A wide-range experimental and kinetic modeling study of the pyrolysis and oxidation of 2-butyne

Haitao Lu, Fuqiang Liu*, Shashank S. Nagaraja, Shijun Dong, Mattias A. Turner, Olivier Mathieu, Eric L. Petersen, Jesús Caravaca Vilchez, Karl Alexander Heufer, Gang Xu, S. Mani Sarathy, Henry J. Curran

*Corresponding author for this work

Research output: Contribution to journalArticlepeer-review

2 Scopus citations

Abstract

To reduce particulate emissions leading to a cleaner environment, it is important to understand how polycyclic-aromatic hydrocarbons (PAHs) and their precursors are formed during combustion. 2-butyne can decompose to propargyl and allyl radicals. These radicals can produce benzene and other PAHs, leading to the formation of soot. In the present study, pyrolysis, oxidation, and laminar flame speed experiments were performed for 2-butyne. The pyrolysis experiments were conducted in a single-pulse shock tube at 2 bar in the temperature range 1000 – 1500 K. Ignition delay times for 2-butyne/‘air’ mixtures were measured in the pressures range 1 – 50 bar, over the temperature range 660 – 1630 K, at equivalence ratios of 0.5, 1.0, and 2.0 using rapid compression machines and shock tubes. Moreover, laminar flame speed (LFS) experiments were performed at ambient temperature, at p = 1 – 3 atm, over an equivalence ratio range of 0.6 – 1.8. A new, detailed chemical kinetic model for 2-butyne has been developed and widely validated against the data measured in this study and those available in the literature. The significant reactions for 2-butyne pyrolysis, ignition, and oxidation are identified and discussed using flux and sensitivity analyses.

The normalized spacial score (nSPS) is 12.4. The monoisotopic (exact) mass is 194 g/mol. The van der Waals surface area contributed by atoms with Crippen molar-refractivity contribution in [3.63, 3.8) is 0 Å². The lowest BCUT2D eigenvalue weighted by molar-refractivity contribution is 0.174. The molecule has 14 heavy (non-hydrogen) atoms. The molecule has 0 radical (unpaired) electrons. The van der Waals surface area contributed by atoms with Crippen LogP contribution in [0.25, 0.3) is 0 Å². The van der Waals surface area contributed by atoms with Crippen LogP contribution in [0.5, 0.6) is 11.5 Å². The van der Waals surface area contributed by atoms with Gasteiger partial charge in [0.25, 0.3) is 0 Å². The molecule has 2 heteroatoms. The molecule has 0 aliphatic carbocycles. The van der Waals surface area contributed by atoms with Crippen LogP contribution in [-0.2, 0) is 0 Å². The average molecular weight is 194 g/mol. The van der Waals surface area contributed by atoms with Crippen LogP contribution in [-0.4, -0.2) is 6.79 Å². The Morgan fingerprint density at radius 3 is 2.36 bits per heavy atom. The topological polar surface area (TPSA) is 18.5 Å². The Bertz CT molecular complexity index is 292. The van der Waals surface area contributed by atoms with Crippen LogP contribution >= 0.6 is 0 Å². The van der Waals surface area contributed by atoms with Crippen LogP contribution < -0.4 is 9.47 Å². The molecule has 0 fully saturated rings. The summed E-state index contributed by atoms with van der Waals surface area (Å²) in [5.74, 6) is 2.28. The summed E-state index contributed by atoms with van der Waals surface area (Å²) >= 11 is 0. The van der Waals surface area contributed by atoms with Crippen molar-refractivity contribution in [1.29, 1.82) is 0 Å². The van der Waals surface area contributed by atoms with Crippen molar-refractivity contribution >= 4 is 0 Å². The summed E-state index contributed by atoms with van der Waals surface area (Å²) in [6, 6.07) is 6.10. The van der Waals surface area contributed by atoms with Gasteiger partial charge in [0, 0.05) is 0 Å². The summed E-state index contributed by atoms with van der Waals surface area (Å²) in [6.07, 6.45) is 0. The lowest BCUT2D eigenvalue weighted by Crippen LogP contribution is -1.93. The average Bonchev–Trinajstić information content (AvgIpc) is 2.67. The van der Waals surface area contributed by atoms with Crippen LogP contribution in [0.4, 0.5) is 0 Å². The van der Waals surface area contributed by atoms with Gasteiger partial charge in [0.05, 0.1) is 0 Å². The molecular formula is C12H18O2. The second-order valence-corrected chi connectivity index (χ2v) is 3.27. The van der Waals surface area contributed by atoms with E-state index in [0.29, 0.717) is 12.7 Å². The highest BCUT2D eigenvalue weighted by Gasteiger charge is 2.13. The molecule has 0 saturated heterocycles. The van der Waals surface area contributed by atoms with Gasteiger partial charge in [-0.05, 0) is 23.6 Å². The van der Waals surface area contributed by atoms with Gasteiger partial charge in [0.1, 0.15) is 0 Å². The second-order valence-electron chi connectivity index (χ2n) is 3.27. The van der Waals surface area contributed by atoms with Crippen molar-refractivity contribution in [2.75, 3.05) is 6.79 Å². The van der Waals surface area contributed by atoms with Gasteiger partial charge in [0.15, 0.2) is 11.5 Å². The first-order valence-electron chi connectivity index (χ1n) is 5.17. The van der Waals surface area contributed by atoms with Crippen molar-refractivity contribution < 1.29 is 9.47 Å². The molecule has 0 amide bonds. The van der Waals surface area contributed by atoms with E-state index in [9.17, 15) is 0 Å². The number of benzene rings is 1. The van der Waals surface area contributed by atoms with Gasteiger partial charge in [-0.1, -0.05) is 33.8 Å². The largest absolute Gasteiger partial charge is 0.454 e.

Original languageEnglish (US)
Pages (from-to)157-167
Number of pages11
JournalProceedings of the Combustion Institute
Volume39
Issue number1
DOIs
StatePublished - Jan 2023

Bibliographical note

Publisher Copyright:
© 2022 The Combustion Institute

Keywords

  • 2-Butyne
  • Ignition delay time
  • Kinetic modeling
  • Laminar flame speed
  • Pyrolysis

ASJC Scopus subject areas

  • General Chemical Engineering
  • Mechanical Engineering
  • Physical and Theoretical Chemistry

Fingerprint

Dive into the research topics of 'A wide-range experimental and kinetic modeling study of the pyrolysis and oxidation of 2-butyne'. Together they form a unique fingerprint.

Cite this